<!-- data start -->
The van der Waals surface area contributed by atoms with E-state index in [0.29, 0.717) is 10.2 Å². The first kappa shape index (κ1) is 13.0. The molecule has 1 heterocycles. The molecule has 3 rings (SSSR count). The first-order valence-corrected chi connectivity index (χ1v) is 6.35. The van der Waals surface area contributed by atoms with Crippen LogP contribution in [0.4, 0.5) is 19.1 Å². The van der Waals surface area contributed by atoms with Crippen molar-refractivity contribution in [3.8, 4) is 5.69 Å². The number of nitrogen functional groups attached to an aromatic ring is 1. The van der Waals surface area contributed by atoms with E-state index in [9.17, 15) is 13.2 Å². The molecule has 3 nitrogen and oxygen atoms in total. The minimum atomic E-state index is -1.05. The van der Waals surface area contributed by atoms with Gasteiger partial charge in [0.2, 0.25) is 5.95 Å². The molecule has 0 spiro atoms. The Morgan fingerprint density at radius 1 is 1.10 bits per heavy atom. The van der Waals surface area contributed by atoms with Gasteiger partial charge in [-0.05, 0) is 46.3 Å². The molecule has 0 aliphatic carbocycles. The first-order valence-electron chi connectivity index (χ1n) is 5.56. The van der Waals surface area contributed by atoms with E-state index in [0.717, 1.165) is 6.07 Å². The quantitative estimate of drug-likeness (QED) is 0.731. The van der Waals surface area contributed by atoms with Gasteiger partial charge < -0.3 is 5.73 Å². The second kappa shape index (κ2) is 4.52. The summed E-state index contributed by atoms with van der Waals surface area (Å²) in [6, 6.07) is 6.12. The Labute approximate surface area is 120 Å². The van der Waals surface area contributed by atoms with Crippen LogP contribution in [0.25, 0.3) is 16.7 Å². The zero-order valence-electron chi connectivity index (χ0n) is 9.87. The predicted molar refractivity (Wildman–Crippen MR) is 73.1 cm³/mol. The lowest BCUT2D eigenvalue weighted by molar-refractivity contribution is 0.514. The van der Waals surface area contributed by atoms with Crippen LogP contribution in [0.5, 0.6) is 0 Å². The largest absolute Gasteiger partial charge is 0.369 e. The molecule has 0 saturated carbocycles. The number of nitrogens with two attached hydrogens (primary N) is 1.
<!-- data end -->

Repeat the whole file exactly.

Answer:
The van der Waals surface area contributed by atoms with E-state index in [0.29, 0.717) is 10.2 Å². The first kappa shape index (κ1) is 13.0. The molecule has 1 heterocycles. The molecule has 3 rings (SSSR count). The first-order valence-corrected chi connectivity index (χ1v) is 6.35. The van der Waals surface area contributed by atoms with Crippen LogP contribution in [0.4, 0.5) is 19.1 Å². The van der Waals surface area contributed by atoms with Crippen molar-refractivity contribution in [3.8, 4) is 5.69 Å². The number of nitrogen functional groups attached to an aromatic ring is 1. The van der Waals surface area contributed by atoms with E-state index in [9.17, 15) is 13.2 Å². The molecule has 3 nitrogen and oxygen atoms in total. The minimum atomic E-state index is -1.05. The van der Waals surface area contributed by atoms with Gasteiger partial charge in [0.2, 0.25) is 5.95 Å². The molecule has 0 spiro atoms. The Morgan fingerprint density at radius 1 is 1.10 bits per heavy atom. The van der Waals surface area contributed by atoms with Gasteiger partial charge in [-0.05, 0) is 46.3 Å². The molecule has 0 aliphatic carbocycles. The first-order valence-electron chi connectivity index (χ1n) is 5.56. The van der Waals surface area contributed by atoms with E-state index in [0.717, 1.165) is 6.07 Å². The quantitative estimate of drug-likeness (QED) is 0.731. The van der Waals surface area contributed by atoms with Gasteiger partial charge < -0.3 is 5.73 Å². The second kappa shape index (κ2) is 4.52. The summed E-state index contributed by atoms with van der Waals surface area (Å²) in [6, 6.07) is 6.12. The Labute approximate surface area is 120 Å². The van der Waals surface area contributed by atoms with Crippen LogP contribution in [0.25, 0.3) is 16.7 Å². The zero-order valence-electron chi connectivity index (χ0n) is 9.87. The predicted molar refractivity (Wildman–Crippen MR) is 73.1 cm³/mol. The lowest BCUT2D eigenvalue weighted by molar-refractivity contribution is 0.514. The van der Waals surface area contributed by atoms with Crippen LogP contribution in [0.5, 0.6) is 0 Å². The largest absolute Gasteiger partial charge is 0.369 e. The molecule has 0 saturated carbocycles. The number of nitrogens with two attached hydrogens (primary N) is 1.